Now everybody knows (or should know) that if two cars arrive at the four-way stop at the same time, the car to the right goes first.  But if the cars are approaching from complete opposite directions and arrive at the same time, then I don’t know  the rule, so what’s a driver to do? 

I suppose I could just glide to the stop sign at the same time as the other driver and figure it out when we get there.  Or, better yet,  why not just kindly waive the person who arrived SECOND to go ahead of me, thus showing how magnanimous I can be.

Well that’s all fine and dandy if you’re not ‘In It To Win It’! 

My goal is to never arrive at the same time as the other driver, therefore, there is no need for debate or rule recollection.

Now I ‘m not saying I’m always racing to the stop sign. In fact, I have given the victory lap to the loser, allowing them to proceed ahead of me.  But more often than not, if I arrive first, I’m going first!

I did develop one other tactic in my stop sign racing repertoire. It’s the ‘stop short’ technique.  Now, this is not the Seinfeld – Stop Short episode.  You know the one where Kramer is driving Mrs. Costanza back from the hospital, stops short and reaches over and puts his hands on her to stop her from lurching forward?  She of course, thinks Kramer is hitting on her.  (good episode!)  That may be a novel approach to making inroads in your relationships, however, my ‘stop short’ play is far more sinister. 

This technique involves stopping  short of the stop sign when another driver is approaching at the same time.  While you may not be quite to the intersection, you still technically maintain your status as the first one to stop at the stop sign.  Thus, winning the race.

Genius. I know.

It’s like moving the finish line BACK ten yards toward you so you can finish first while you’re still in the lead.

I’m not talking about five car lengths short, like you were trying to miss a sprinting Labrador.  I’m talking about  a half a car length short, that completely surprises your opponent, leaving him reeling and wondering how you beat him to the stop.   (The other driver approaching the intersection is your opponent, make no doubt about that!  I don’t care if  he’s 18  and driving a Camaro or if she’s 80 years old and can barely see over the steering wheel; if they’re approaching the four-way, it’s on!)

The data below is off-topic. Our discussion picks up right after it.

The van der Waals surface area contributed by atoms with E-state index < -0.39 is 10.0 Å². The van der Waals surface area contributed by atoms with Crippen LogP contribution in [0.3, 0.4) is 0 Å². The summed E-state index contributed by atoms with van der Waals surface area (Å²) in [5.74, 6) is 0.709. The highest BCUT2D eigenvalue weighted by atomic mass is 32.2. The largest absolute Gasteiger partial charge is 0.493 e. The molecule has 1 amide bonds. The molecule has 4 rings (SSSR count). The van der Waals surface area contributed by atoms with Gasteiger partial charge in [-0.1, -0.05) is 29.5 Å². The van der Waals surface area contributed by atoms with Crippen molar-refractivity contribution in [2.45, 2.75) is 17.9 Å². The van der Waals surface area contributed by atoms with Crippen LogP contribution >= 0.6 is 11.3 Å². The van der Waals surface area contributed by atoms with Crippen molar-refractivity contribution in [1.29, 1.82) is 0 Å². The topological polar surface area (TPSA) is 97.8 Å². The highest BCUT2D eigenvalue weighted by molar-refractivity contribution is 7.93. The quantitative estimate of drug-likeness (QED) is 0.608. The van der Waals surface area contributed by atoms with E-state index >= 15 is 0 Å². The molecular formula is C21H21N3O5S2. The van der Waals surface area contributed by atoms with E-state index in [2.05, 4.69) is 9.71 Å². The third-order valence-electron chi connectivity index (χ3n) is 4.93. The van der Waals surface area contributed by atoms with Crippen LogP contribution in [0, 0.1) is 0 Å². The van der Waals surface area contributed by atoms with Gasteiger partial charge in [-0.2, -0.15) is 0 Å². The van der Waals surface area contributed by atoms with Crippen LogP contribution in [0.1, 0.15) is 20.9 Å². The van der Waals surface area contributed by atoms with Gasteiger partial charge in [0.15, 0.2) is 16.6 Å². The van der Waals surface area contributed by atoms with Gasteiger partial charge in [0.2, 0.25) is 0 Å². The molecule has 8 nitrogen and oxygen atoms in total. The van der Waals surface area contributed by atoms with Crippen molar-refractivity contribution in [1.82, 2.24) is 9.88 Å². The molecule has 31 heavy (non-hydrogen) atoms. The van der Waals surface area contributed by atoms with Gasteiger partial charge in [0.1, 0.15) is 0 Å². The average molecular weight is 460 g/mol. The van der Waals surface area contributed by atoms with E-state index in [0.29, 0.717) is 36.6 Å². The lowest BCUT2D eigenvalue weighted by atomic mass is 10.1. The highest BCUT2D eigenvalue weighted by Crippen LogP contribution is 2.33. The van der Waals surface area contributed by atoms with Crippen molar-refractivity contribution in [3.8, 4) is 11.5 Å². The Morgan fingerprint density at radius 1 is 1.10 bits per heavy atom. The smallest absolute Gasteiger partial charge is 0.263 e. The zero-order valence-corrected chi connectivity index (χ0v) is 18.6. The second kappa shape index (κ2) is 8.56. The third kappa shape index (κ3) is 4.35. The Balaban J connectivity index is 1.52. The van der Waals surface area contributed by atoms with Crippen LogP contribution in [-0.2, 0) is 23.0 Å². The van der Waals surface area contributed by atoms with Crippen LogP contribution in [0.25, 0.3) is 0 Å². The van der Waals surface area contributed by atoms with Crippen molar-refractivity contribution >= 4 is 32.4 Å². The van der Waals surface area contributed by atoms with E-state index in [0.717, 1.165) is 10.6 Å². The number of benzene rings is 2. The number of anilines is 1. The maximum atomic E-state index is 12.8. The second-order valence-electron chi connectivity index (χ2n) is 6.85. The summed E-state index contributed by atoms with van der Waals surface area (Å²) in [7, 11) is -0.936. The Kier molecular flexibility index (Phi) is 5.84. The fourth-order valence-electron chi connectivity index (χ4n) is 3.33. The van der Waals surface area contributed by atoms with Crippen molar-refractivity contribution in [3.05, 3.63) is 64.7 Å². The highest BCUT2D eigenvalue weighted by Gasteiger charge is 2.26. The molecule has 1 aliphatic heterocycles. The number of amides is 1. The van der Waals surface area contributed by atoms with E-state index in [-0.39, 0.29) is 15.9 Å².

It is possible, though I’ve rarely witnessed it, that you could actually have three opponents as you approach the intersection. On those rare instances, you’ve got to keep the adrenalin in check, and not blow through the intersection; a Stop Sign Racing faux pas, indeed! (DO NOT attempt to go in reverse to re-set at the stop sign.  You’ve lost.  Don’t add insult to injury, just keep moving.)  

You’ve got to win the ‘four-on-four-at-the-four-way’ contest.  The problem is that the rule of ‘he on the right goes first’ will not apply with four cars at the intersection.  With four cars at the four-way, all cars are occupying a spot to the right of the other.  A clear winner keeps traffic moving, leaving the others to apply the rules.

So next time you’re out and you’re approaching the four-way – employ one of these two techniques to secure the victory:

1.   Accelerate to the intersection as you see your opponent approaching the intersection ahead of you.  Quickly stomp the brakes and skid to the finish line, thus arriving first.

2.   With your opponent arriving at what seems to be the same time as you, quickly apply the brakes well short (1/2 car length) of the intersection,  thus, stopping short and surprising your opponent with this stealthy move.

Either tactic earns you right to proceed (PARADE!) through the intersection, proving to all that you were FIRST to arrive at the stop sign!  You’ve knocked 3 seconds off your drive time, secured a victory and you haven’t even left your neighborhood yet. 

It’s gonna be a great day!